2019 also saw the arrival of a Thierry Mugler museum retrospective, and the brand’s recent celebrity collaborations have helped propel the brand back to the forefront of fashion in the 2020’s.


Kim Kardashian at the 2022 Met Gala in Marilyn Monroe’s 1962 Jean Louis/ Bob Mackie dress


Kim Kardashian’s 2022 Met Gala appearance was one of the most controversial and talked about archival excavations in recent memory. Marilyn Monroe’s 1962 “Happy Birthday Mr. President” dress was on loan from Ripley’s, who had purchased it at auction in 2016 for $4.8M. The sheer, rhinestoned sheath was designed by Jean Louis and originally based off a sketch by Bob Mackie, who expressed his disapproval, as did many, many online pundits who believed that a piece of history should not be tampered with as a celebrity stunt.

Celebs dressing in vintage in the 2020’s differs from previous decades in that the archival pull is as much about recognition of the garment as well as the star wearing it. Pairing this idea with how social media drives engagement is a thoroughly current snapshot of the relationship between celebrity culture and the archival fashion pull.


Bella Hadid at the 2022 Cannes Film Festival in a FW 1996 Gucci dress by Tom Ford


Instagram’s favourite model, Bella Hadid, wore a Fall 1996 Gucci dress by Tom Ford for her appearance at Cannes in 2022. Ford was famously inspired by 70’s designers Halston and Elsa Peretti, and in fact, much of what we think of as Y2K fashion – from low rise boot cut jeans to ombre shades to logomania – was about revisiting aspects of 70’s style.

Hadid was styled by Law Roach for the occasion. The ivory jersey dress, cut-out at the hip with a peek-a-boo gold pendant, was one of Gucci’s FW 1996 finale looks and appeared in the campaign for that season, becoming one of the defining and iconic garments of the time.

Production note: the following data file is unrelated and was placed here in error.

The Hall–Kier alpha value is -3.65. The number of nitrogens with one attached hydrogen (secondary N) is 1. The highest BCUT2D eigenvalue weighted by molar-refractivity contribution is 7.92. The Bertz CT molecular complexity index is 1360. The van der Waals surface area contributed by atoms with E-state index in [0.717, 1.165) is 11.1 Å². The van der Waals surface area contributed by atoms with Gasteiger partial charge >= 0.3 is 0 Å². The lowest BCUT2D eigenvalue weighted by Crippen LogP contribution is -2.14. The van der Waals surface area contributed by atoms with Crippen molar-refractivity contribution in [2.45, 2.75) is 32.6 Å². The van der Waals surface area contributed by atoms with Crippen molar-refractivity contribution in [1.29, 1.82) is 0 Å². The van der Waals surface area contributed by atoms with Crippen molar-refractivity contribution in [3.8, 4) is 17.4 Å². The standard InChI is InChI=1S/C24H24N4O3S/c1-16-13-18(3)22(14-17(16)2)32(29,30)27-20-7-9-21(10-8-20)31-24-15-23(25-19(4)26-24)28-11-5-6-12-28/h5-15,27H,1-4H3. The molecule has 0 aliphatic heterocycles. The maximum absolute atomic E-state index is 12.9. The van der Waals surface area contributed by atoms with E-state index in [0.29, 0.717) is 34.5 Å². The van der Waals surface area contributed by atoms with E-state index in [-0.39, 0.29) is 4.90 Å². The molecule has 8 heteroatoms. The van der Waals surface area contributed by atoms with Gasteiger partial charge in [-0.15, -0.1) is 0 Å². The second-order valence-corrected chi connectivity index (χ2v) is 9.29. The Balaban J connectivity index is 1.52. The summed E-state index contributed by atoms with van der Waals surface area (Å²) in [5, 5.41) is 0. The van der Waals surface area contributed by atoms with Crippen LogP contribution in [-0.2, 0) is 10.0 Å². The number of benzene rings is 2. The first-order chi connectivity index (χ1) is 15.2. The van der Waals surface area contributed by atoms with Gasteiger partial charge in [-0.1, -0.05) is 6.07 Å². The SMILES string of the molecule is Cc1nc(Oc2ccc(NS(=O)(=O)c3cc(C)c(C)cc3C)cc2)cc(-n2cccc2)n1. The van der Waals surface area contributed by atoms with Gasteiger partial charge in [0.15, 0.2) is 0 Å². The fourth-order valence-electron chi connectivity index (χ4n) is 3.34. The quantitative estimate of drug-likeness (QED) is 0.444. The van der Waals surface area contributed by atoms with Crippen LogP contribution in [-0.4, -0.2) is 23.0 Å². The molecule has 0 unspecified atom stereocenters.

Caroline Polachek at the 2024 Grammy Awards in a FW 1998 Olivier Theyskens gown


Stylist Kat Typaldos dressed Caroline Polachek for this year’s Grammy Awards in a black and red embroidered gown from Olivier Theyskens’ Fall 1998 collection, his first shown in Paris at the age of 21. Theyskens was self-taught and none of the garments from this collection were made for sale. At the time he was considered to be part of a cohort of 90’s neo-goths known for sharp cuts, drama and darkness (along with Alexander McQueen, Owen Gaster, and Antonio Berardi).

Madonna and her stylist Arianne Phillips were early supporters of Theyskens’ extraordinary talent, and the pop superstar wore three looks from his first and second collections to awards shows in 1998 and 99 – first, a deep cut, corseted black gown for the Oscars, and later that year a striking yellow gown for the red carpet and a leather top and full satin skirt for her performance at the VH1 Vogue Fashion Awards.


Zendaya at the 2024 Dune premiere in a FW 1995 Thierry Mugler look


Perhaps the apex of the 2020’s archival pull is the ability to get a piece that is next to impossible to acquire and to wear. Following Kim K’s Met Gala appearance in 2022, this trend has spurred online critiques by fashion watchers that red carpet dressing is now about one-upmanship, stunt and spectacle. Law Roach, Zendaya’s stylist, has mastered the power of the viral moment and despite criticisms it’s hard to deny that pulling off Thierry Mugler’s legendary “Robot” look is anything short of jaw-dropping.


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Text: @jaime_sin